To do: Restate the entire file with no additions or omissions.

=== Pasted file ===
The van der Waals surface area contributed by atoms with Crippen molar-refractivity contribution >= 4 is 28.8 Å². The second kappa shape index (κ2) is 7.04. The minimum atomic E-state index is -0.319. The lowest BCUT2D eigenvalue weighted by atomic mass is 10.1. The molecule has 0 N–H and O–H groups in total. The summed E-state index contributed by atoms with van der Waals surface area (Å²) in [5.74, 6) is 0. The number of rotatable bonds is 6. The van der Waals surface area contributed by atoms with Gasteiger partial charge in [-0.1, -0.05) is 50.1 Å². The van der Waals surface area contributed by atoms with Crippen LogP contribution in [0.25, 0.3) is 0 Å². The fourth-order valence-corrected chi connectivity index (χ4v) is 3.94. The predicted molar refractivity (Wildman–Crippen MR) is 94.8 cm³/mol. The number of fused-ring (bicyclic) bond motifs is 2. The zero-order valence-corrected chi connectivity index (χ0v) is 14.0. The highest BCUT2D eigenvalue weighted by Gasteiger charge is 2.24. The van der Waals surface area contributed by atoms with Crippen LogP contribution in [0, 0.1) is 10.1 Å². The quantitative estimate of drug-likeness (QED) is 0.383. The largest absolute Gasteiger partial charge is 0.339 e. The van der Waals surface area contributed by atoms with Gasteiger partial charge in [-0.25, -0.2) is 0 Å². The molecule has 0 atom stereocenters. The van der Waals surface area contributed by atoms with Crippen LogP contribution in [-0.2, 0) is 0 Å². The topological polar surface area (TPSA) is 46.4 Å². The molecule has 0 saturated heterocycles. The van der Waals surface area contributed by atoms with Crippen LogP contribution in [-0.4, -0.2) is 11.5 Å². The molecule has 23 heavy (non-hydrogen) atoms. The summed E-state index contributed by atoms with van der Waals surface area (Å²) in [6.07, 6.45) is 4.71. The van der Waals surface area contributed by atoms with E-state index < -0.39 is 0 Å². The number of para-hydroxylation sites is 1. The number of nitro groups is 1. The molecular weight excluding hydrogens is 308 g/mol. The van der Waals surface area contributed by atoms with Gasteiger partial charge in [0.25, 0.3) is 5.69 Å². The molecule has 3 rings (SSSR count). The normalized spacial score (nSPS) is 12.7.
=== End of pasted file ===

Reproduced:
The van der Waals surface area contributed by atoms with Crippen molar-refractivity contribution >= 4 is 28.8 Å². The second kappa shape index (κ2) is 7.04. The minimum atomic E-state index is -0.319. The lowest BCUT2D eigenvalue weighted by atomic mass is 10.1. The molecule has 0 N–H and O–H groups in total. The summed E-state index contributed by atoms with van der Waals surface area (Å²) in [5.74, 6) is 0. The number of rotatable bonds is 6. The van der Waals surface area contributed by atoms with Gasteiger partial charge in [-0.1, -0.05) is 50.1 Å². The van der Waals surface area contributed by atoms with Crippen LogP contribution in [0.25, 0.3) is 0 Å². The fourth-order valence-corrected chi connectivity index (χ4v) is 3.94. The predicted molar refractivity (Wildman–Crippen MR) is 94.8 cm³/mol. The number of fused-ring (bicyclic) bond motifs is 2. The zero-order valence-corrected chi connectivity index (χ0v) is 14.0. The highest BCUT2D eigenvalue weighted by Gasteiger charge is 2.24. The van der Waals surface area contributed by atoms with Crippen LogP contribution in [0, 0.1) is 10.1 Å². The quantitative estimate of drug-likeness (QED) is 0.383. The largest absolute Gasteiger partial charge is 0.339 e. The van der Waals surface area contributed by atoms with Gasteiger partial charge in [-0.25, -0.2) is 0 Å². The molecule has 0 atom stereocenters. The van der Waals surface area contributed by atoms with Crippen LogP contribution in [-0.2, 0) is 0 Å². The topological polar surface area (TPSA) is 46.4 Å². The molecule has 0 saturated heterocycles. The van der Waals surface area contributed by atoms with Crippen LogP contribution in [-0.4, -0.2) is 11.5 Å². The molecule has 23 heavy (non-hydrogen) atoms. The summed E-state index contributed by atoms with van der Waals surface area (Å²) in [6.07, 6.45) is 4.71. The van der Waals surface area contributed by atoms with E-state index < -0.39 is 0 Å². The number of para-hydroxylation sites is 1. The number of nitro groups is 1. The molecular weight excluding hydrogens is 308 g/mol. The van der Waals surface area contributed by atoms with Gasteiger partial charge in [0.25, 0.3) is 5.69 Å². The molecule has 3 rings (SSSR count). The normalized spacial score (nSPS) is 12.7.